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Before unicorn frappuccinos, there was unicorn toast

Adriene Hill and Sean McHenry Apr 27, 2017
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Starbucks' Unicorn Frappuccino blended beverage: trend or fad? Photo courtesy of Starbucks

Before unicorn frappuccinos, there was unicorn toast

Adriene Hill and Sean McHenry Apr 27, 2017
Starbucks' Unicorn Frappuccino blended beverage: trend or fad? Photo courtesy of Starbucks
HTML EMBED:
COPY

Unicorn frappuccinos: the limited-time-offer Starbucks drink that temporarily consumed the internet. But did you know the original inspiration, unicorn toast, came from the mind of health food blogger Adeline Waugh, and that it was, you know, healthy? Unicorn stuff, like mermaid toast and galaxy donuts, are just the latest iteration of Instagram-friendly foods that are shaping our food trends. But are they here to stay? Kimberly Egan is a partner at CCD Innovation, a strategic food and beverage development agency. She spoke with Marketplace guest host Adriene Hill about the unicorn food wave. The following is an edited transcript of their conversation. 

Adriene Hill: When did this rainbow/unicorn trend start?

Kimberly Egan: It started with Adeline Waugh, who is a blogger. And she created a cream cheese toast colored with chlorophyll and beet root, which are very natural colorings. She called it unicorn toast, and then all of a sudden it just took off and morphed into this crazy confectionary place.

Hill: How do we go from a healthful piece of toast to a giant, pink sugar bomb from Starbucks?

Egan: Well, I think part of it is culturally driven. We’re calling it a unicorn trend but I actually would ladder it up to an escapism trend. Because the world is kind of a funny place right now. There is lots of uncertainty, and I think especially with the millennials — they are very much a driver to this trend — they want to escape. And this unicorn escapism is a wonderful way to do it.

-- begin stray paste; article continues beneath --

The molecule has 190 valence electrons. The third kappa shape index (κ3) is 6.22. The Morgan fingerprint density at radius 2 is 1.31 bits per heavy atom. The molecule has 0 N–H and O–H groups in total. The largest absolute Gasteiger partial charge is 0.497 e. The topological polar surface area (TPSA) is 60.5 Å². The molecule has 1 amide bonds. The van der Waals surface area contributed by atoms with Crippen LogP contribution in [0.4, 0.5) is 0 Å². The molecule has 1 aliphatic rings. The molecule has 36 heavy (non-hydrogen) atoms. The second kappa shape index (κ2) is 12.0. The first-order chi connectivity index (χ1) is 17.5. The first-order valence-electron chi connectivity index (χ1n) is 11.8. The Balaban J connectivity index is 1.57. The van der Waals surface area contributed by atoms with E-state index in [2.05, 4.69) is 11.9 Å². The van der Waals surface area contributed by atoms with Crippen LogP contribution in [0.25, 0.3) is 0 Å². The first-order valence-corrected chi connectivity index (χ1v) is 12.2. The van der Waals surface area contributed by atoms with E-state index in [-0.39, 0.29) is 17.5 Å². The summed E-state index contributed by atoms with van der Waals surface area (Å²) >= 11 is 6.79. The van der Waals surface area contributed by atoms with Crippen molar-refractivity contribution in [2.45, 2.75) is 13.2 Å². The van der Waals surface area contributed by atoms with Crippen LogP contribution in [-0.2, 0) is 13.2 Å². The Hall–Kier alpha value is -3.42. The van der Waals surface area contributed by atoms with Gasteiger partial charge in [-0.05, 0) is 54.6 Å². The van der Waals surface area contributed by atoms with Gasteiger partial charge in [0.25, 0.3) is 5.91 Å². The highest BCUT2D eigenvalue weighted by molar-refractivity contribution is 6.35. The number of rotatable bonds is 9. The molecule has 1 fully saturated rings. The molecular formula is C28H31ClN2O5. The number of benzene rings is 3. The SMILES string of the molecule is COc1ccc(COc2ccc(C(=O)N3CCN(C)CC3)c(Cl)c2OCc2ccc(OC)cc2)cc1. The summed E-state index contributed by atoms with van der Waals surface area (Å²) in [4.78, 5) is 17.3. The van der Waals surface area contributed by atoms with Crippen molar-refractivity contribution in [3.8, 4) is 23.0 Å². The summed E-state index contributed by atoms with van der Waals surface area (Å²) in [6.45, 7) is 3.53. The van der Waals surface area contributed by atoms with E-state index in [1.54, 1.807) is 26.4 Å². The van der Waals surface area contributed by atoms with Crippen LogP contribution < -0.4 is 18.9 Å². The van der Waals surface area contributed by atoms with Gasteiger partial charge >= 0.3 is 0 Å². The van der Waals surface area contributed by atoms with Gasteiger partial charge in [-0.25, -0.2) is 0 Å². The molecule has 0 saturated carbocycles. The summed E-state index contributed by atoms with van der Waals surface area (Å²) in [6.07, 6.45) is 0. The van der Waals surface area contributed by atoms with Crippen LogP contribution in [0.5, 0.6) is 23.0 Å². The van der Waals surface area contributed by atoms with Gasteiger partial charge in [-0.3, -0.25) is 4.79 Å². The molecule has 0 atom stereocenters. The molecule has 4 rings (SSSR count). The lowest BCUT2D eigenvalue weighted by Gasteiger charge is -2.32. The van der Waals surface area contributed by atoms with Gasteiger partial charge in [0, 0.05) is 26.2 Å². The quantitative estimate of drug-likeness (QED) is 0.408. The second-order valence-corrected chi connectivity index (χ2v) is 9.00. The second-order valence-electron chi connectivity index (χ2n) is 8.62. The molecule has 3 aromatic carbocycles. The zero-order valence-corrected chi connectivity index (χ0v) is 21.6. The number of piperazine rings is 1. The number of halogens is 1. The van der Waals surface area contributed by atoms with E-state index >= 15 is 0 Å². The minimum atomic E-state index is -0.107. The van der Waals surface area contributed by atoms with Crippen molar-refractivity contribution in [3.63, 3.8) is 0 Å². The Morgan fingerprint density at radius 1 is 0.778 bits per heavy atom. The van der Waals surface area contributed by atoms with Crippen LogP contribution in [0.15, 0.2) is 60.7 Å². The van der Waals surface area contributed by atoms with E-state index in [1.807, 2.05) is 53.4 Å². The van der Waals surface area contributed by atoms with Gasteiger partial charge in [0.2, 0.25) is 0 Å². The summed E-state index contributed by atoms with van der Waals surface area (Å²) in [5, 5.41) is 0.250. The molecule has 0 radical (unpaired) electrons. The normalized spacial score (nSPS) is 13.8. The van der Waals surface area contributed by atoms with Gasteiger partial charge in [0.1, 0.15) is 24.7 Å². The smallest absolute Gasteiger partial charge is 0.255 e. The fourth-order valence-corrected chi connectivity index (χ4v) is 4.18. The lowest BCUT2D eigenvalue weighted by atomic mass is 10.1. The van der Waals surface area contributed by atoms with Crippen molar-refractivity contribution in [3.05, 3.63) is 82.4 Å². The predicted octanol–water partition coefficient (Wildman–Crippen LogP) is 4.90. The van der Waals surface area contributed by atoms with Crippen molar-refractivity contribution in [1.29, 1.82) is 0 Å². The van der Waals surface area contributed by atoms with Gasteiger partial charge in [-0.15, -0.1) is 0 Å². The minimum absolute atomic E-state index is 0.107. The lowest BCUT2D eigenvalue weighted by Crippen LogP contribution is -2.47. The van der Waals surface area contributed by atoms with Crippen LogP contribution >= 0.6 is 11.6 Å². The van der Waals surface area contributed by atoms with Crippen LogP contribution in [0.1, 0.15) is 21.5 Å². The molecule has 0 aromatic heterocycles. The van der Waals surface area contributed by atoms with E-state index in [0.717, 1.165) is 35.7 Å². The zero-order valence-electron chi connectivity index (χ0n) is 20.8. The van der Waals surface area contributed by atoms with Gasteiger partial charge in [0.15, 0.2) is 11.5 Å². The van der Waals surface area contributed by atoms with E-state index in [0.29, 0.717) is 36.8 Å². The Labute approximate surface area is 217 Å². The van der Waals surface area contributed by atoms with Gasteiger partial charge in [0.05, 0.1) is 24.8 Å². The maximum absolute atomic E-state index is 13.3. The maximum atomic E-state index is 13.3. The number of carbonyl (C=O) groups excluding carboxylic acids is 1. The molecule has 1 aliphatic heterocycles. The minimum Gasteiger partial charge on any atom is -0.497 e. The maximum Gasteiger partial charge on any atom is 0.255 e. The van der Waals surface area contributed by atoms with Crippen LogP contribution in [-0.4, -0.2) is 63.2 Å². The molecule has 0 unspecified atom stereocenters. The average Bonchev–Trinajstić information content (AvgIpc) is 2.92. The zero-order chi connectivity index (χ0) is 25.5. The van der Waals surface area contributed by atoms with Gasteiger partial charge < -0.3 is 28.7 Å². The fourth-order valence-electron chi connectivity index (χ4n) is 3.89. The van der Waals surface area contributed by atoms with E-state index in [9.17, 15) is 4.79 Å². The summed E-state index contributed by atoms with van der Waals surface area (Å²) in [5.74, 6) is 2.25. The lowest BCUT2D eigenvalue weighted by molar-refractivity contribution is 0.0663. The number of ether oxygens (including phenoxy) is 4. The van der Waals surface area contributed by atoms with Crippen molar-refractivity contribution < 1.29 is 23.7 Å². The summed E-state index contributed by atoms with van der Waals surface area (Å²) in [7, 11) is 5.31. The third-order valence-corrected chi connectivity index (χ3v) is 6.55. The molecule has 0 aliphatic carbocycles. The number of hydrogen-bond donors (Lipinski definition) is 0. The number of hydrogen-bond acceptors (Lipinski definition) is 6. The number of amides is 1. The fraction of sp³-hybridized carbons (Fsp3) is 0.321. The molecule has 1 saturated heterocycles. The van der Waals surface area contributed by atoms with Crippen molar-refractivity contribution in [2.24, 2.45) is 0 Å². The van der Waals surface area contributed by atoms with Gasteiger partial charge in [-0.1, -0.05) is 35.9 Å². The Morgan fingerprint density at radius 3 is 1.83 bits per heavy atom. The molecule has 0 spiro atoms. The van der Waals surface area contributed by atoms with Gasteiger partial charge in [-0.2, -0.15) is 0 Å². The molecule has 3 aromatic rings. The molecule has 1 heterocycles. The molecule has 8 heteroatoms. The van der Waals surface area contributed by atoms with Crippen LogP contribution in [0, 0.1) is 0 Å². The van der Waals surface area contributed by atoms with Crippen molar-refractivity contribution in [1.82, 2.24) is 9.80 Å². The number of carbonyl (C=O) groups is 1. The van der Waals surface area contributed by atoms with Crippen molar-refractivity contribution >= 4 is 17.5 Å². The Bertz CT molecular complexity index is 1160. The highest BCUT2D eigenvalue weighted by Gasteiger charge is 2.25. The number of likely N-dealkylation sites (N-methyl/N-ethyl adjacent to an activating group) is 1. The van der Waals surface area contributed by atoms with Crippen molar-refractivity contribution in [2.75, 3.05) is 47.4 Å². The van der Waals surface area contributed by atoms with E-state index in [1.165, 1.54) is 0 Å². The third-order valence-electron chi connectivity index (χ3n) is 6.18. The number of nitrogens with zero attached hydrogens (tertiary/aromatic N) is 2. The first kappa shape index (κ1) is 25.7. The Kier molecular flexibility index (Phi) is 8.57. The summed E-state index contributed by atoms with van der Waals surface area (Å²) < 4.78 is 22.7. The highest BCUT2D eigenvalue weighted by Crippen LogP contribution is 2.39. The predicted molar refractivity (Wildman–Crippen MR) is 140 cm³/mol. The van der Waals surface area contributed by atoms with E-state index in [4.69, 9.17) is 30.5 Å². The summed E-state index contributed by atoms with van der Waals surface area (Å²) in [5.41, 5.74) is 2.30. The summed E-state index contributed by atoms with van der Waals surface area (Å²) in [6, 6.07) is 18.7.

Hill: Is this that different from a food trend like kale or bacon that preceded it, which seemed to stick with us for kind of a long time.  

Egan: I would say that this is more of a fad than a trend. A fad tends to peak very early and then sort for drop off suddenly, whereas a trend builds over time, and what I think what it represents is this escapism trend. So what is also going on within this world is galaxy donuts and mermaid toast and —

Hill: Wait,  you gotta stop there and tell me what those things are. I’m not familiar with galaxy donuts or mermaid toast.

Egan: So, galaxy donuts are basically just doughnuts that have sort of dark icing on them, and they represent planets. And they are showing up in sort of these boutique doughnut shops around the country. And then mermaid toast is essentially a cream cheese toast but then colored in blues and greens, and it’s just another way to articulate this need for escape.

Hill: What prediction do you have for the next big food trend? Once we move beyond sort of rainbow colors and bright pinks and galaxy donuts, where are we going? 

Egan: You know, I really, really do believe that this alternative proteins is the next big food trend. So we had plant-based protein, we have the manufactured or engineered proteins with impossible foods, but I would say that insect protein and alternative proteins outside of plants is going to be another big food trend.

Hill: So next year we’ll be having a sort of insect infused “frappe” from Starbucks?

Egan: You may have some insect sprinkles on the top. I can guarantee you will be eating chips made from crickets. 

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